Physicians were active participants in the exploitation of African American bodies. The records reveal that slaves were both medically neglected and abused because they were powerless and legally invisible; the courts were almost completely uninterested in the safety and health rights of the enslaved (10). The practice of hiring slaves out further endangered enslaved workers by removing much of an employer’s incentive to keep the slave healthy and safe. Some humane plantation owners were careful to choose less risky work venues, but a great danger of slave death or disability was inherent in some forms of mining, tobacco production, rice farming, and most plantation work. In these settings, the slave’s possible death became part of his owner’s commercial calculations. Ominously for blacks, the owners, not the enslaved workers, determined safety and rationed medical care, deciding when and what type of care was to be given. Because professional attention was expensive, most owners dosed their own slaves as long as they could before calling in physicians, who usually saw slaves only in extremis, as a last resort. In clinical notes, medical journals, and memoirs, physicians consistently decried the planters’ tendency to rely upon the cheaper ministrations of overseers, slaves, and mistresses in order to save expense. Physicians’ records also expressed disgust at the conditions in which enslaved workers were kept. Historian Richard Shryock observed in 1936: “Of all critics, the Southern physician was perhaps in the best position to report on the physical and moral treatment of the slaves. When he stated, as he sometimes did, that Negroes were overworked and underfed, he can hardly be suspected of antislavery bias since he was the friend of the planter who employed him. As a matter of fact, he usually approved of the institution.” (11) Planters’ own records and slave narratives corroborate physicians’ complaints that planters provided professional medical care only when they deemed it necessary to save the slave’s life—often too late.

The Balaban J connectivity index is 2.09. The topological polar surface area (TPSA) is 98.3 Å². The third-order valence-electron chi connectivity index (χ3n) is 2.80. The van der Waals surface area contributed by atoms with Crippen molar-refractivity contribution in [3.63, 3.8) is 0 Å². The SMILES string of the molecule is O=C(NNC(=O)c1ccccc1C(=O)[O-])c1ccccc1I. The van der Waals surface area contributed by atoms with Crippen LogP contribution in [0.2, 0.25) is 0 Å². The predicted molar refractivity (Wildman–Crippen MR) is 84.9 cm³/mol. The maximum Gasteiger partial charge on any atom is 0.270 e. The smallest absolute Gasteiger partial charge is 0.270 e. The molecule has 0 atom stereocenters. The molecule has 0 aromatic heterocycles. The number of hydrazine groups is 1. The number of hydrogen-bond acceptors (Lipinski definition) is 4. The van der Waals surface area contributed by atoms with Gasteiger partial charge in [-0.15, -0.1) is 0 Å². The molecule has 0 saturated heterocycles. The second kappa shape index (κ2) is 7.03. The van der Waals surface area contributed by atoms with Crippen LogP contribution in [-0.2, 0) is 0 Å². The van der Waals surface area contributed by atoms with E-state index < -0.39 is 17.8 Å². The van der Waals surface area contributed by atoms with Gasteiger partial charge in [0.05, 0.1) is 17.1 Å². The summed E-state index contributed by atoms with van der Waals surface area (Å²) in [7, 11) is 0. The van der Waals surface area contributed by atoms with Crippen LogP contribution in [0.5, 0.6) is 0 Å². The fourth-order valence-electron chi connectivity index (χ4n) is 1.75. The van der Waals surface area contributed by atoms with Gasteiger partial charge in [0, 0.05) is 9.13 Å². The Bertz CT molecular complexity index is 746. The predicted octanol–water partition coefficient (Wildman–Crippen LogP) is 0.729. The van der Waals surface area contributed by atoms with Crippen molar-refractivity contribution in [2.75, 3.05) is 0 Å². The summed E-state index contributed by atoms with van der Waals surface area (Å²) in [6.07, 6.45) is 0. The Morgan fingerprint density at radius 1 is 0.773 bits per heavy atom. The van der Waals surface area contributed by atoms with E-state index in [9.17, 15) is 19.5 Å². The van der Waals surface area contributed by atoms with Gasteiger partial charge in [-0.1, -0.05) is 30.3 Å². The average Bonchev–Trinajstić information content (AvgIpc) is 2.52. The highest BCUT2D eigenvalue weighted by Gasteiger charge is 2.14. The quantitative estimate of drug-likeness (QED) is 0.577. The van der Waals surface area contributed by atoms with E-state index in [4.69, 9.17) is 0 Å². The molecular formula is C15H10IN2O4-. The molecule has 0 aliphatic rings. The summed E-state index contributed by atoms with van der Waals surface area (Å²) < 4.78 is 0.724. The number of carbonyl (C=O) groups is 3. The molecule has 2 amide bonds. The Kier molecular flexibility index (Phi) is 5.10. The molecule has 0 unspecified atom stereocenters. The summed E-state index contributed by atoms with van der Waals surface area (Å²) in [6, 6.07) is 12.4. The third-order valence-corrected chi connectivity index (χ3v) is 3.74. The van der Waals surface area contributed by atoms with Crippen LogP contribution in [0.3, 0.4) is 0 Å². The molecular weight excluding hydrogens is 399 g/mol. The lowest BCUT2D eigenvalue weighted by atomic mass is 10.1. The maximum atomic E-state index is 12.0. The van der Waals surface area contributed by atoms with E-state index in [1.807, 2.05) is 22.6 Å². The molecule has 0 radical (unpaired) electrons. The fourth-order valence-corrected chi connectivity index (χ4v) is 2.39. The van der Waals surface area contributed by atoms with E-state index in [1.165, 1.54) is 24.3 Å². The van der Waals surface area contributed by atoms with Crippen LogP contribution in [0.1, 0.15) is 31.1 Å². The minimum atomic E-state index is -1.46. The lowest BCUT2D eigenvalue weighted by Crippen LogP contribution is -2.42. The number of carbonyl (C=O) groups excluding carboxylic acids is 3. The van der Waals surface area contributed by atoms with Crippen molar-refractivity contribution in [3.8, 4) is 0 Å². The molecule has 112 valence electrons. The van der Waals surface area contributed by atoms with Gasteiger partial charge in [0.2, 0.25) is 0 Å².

Owners also restricted access to medical care by routinely accusing sick blacks of malingering. Slave narratives and planters’ records reveal that an owner faced with a sick slave was likely to believe the illness was feigned. In her excellent and nuanced history, Working Cures: Healing Health and Power on Southern Slave Plantations, Sharla Fett describes how, in 1859, slave owner William Massie resentfully recorded that his eighty–year–old slave “Patty” had just died “of I know not what disease…She has been saying she was sick for near a year and always pretended to be sick.” No doctor was ever summoned to investigate, and not even Patty’s death seems to have exonerated her from charges of malingering (12). The enfeebled Patty was no longer valuable in the fields or as a “breeder,” so the nature of her sickness was inconsequential.